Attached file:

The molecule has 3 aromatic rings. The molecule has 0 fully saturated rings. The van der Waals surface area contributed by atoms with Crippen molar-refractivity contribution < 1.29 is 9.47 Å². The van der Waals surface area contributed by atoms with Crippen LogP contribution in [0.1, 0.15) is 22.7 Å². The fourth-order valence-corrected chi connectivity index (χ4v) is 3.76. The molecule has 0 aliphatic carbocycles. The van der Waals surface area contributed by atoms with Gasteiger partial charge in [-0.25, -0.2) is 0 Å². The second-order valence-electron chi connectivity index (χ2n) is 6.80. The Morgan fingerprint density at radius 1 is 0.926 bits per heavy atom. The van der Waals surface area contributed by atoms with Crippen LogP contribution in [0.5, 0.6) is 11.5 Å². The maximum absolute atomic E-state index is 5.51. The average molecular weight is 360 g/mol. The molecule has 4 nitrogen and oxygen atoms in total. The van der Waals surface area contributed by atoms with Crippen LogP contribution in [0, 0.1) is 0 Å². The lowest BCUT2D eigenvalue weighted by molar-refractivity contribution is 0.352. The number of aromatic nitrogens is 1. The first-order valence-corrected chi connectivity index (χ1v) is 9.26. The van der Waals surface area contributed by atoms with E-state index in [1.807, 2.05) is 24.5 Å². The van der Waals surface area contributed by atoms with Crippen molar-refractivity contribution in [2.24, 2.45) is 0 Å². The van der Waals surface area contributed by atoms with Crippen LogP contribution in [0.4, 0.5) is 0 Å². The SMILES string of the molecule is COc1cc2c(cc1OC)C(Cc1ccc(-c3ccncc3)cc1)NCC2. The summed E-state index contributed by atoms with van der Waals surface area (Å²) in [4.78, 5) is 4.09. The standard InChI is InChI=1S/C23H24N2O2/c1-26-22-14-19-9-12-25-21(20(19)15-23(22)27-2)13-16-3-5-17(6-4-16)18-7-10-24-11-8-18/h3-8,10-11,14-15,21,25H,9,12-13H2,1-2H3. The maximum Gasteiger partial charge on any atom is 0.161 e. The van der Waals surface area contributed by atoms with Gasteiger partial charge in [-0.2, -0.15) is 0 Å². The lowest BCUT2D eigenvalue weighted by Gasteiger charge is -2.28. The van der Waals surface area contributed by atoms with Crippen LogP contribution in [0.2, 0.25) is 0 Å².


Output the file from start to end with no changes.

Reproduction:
The molecule has 3 aromatic rings. The molecule has 0 fully saturated rings. The van der Waals surface area contributed by atoms with Crippen molar-refractivity contribution < 1.29 is 9.47 Å². The van der Waals surface area contributed by atoms with Crippen LogP contribution in [0.1, 0.15) is 22.7 Å². The fourth-order valence-corrected chi connectivity index (χ4v) is 3.76. The molecule has 0 aliphatic carbocycles. The van der Waals surface area contributed by atoms with Gasteiger partial charge in [-0.25, -0.2) is 0 Å². The second-order valence-electron chi connectivity index (χ2n) is 6.80. The Morgan fingerprint density at radius 1 is 0.926 bits per heavy atom. The van der Waals surface area contributed by atoms with Crippen LogP contribution in [0.5, 0.6) is 11.5 Å². The maximum absolute atomic E-state index is 5.51. The average molecular weight is 360 g/mol. The molecule has 4 nitrogen and oxygen atoms in total. The van der Waals surface area contributed by atoms with Crippen LogP contribution in [0, 0.1) is 0 Å². The lowest BCUT2D eigenvalue weighted by molar-refractivity contribution is 0.352. The number of aromatic nitrogens is 1. The first-order valence-corrected chi connectivity index (χ1v) is 9.26. The van der Waals surface area contributed by atoms with E-state index in [1.807, 2.05) is 24.5 Å². The van der Waals surface area contributed by atoms with Crippen molar-refractivity contribution in [2.24, 2.45) is 0 Å². The van der Waals surface area contributed by atoms with Crippen LogP contribution in [0.4, 0.5) is 0 Å². The SMILES string of the molecule is COc1cc2c(cc1OC)C(Cc1ccc(-c3ccncc3)cc1)NCC2. The summed E-state index contributed by atoms with van der Waals surface area (Å²) in [4.78, 5) is 4.09. The standard InChI is InChI=1S/C23H24N2O2/c1-26-22-14-19-9-12-25-21(20(19)15-23(22)27-2)13-16-3-5-17(6-4-16)18-7-10-24-11-8-18/h3-8,10-11,14-15,21,25H,9,12-13H2,1-2H3. The maximum Gasteiger partial charge on any atom is 0.161 e. The van der Waals surface area contributed by atoms with Gasteiger partial charge in [-0.2, -0.15) is 0 Å². The lowest BCUT2D eigenvalue weighted by Gasteiger charge is -2.28. The van der Waals surface area contributed by atoms with Crippen LogP contribution in [0.2, 0.25) is 0 Å².